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Tuesday Watercooler (#ArtOutside)

8:00 pm in Watercooler by Kit OConnell


After a cold Saturday night, Sunday at Art Outside was mild and warm. It could still be chilly in the shade, but it was perfect weather for laying on soft grass in the sun and hearing some relaxing music.

One Sunday act which perfectly fit the bill was Hard Proof, an Afrobeat ensemble from Austin. From their website:

Locally produced and internationally-inspired, Hard Proof is an Austin-based collective that brings intense Afrobeats to the state of Texas. Hard Proof tightly fuses sounds from sub-Saharan Africa with adventurous jazz and deep funk to stimulate your brain and move your feet.

Their soothing African-inspired jam seemed to carry me off into another place — one more exotic and rhythmic than the everyday. Of course, I may have been paying more attention to the succession of gorgeous aerial silks performers who whirled in mid-air throughout their set and many others. The aerial dance rigs by the main stage are a wonderful enhancement to almost any performance.

Tonight’s musical selection is Hard Proof performing “Buffalo,” which is available on their album Hard Proof.

This is the last musical act I plan to highlight from Art Outside, but tomorrow I will share a memorable spoken word performer from the event.

Heard any good music lately? Share it in the comments.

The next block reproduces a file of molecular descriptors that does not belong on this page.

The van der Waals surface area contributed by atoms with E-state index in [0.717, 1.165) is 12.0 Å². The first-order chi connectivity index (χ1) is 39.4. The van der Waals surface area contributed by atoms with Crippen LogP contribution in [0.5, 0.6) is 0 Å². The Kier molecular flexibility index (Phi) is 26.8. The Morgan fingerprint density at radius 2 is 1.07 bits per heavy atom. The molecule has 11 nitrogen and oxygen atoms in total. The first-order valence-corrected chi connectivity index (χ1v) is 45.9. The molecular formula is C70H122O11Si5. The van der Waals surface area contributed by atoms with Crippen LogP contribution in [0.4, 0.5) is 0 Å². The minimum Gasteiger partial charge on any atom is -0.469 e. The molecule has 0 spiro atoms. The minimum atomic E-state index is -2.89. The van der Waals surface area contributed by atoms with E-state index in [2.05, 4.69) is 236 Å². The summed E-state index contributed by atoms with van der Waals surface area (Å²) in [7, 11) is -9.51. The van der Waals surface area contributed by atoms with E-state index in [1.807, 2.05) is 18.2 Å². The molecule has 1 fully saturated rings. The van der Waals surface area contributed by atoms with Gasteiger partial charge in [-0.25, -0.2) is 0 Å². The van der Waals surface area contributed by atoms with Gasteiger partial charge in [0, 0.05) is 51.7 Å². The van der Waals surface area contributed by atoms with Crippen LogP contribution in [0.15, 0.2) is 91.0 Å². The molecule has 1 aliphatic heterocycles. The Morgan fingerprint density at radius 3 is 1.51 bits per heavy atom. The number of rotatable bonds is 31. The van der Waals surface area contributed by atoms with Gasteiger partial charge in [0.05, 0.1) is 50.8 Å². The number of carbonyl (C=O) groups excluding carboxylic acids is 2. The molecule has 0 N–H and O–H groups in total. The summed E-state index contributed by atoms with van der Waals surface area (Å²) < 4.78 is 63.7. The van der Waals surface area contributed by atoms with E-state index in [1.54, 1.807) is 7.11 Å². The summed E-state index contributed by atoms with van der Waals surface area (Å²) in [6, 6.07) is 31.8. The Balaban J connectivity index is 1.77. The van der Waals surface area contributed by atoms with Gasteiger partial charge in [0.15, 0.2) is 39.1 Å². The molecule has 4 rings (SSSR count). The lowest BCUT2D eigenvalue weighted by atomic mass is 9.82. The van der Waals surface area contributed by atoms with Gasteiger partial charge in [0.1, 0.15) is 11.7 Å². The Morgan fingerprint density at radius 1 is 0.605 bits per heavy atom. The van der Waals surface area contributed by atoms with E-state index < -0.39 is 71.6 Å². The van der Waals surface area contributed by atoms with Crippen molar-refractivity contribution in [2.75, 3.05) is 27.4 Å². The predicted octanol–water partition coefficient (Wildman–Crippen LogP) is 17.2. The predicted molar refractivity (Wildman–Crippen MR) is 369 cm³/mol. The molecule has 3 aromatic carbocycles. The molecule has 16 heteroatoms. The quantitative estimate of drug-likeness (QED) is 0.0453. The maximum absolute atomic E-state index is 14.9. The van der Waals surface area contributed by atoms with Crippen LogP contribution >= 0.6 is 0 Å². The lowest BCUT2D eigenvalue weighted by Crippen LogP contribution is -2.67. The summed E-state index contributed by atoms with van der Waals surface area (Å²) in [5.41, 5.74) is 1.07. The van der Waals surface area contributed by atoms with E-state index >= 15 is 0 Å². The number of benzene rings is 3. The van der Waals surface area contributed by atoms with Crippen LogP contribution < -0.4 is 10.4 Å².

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Monday Watercooler (#ArtOutside)

8:39 pm in Watercooler by Kit OConnell


Art Outside was a little too cold for me this year — late October weather in Texas is unpredictable, with many mild and warm nights interspersed with cold ones. I’m a wimp about winter, which is one of many reasons I’ve stayed here so long. I think I only made it through the weekend because six or seven of us piled into our friends’ Soul Pad (a teepee like structure) with a space heater on the coldest night when it dipped into the low 40s.

But with enough layers on and sufficiently entranced by a talented performer, I could forget about the chill for a little while — as if the music really warmed my spirit or some other part of me deep inside. A lot of late night cups of coffee helped too.

Garrett LeBeau on the Folk It Up Stage

Garrett LeBeau’s blues kept us warm on the Folk It Up stage at Art Outside.

One act that distracted me from the cold for a time was Garrett LeBeau. LeBeau was raised on the Wind River Indian Reservation and is a member of the Shoshone tribe and a self-taught musician.  From his website:

Garrett Lebeau is a natural player. New and old fans hear Van Morrison, Boz Scaggs, Al Green and J.J. Cale in his songs and vocals. His playing style veers from blues through rock, jazz into folk. They all find a home in the music of Garrett Lebeau.

This song,”Eyes on You” is available on Garrett LeBeau’s debut album, Rise to the Grind.

Heard any good music lately? Share it with me in the comments.

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Saturday Art: Phoenix by Sebastian Miles (#ArtOutside)

5:02 pm in Uncategorized by Kit OConnell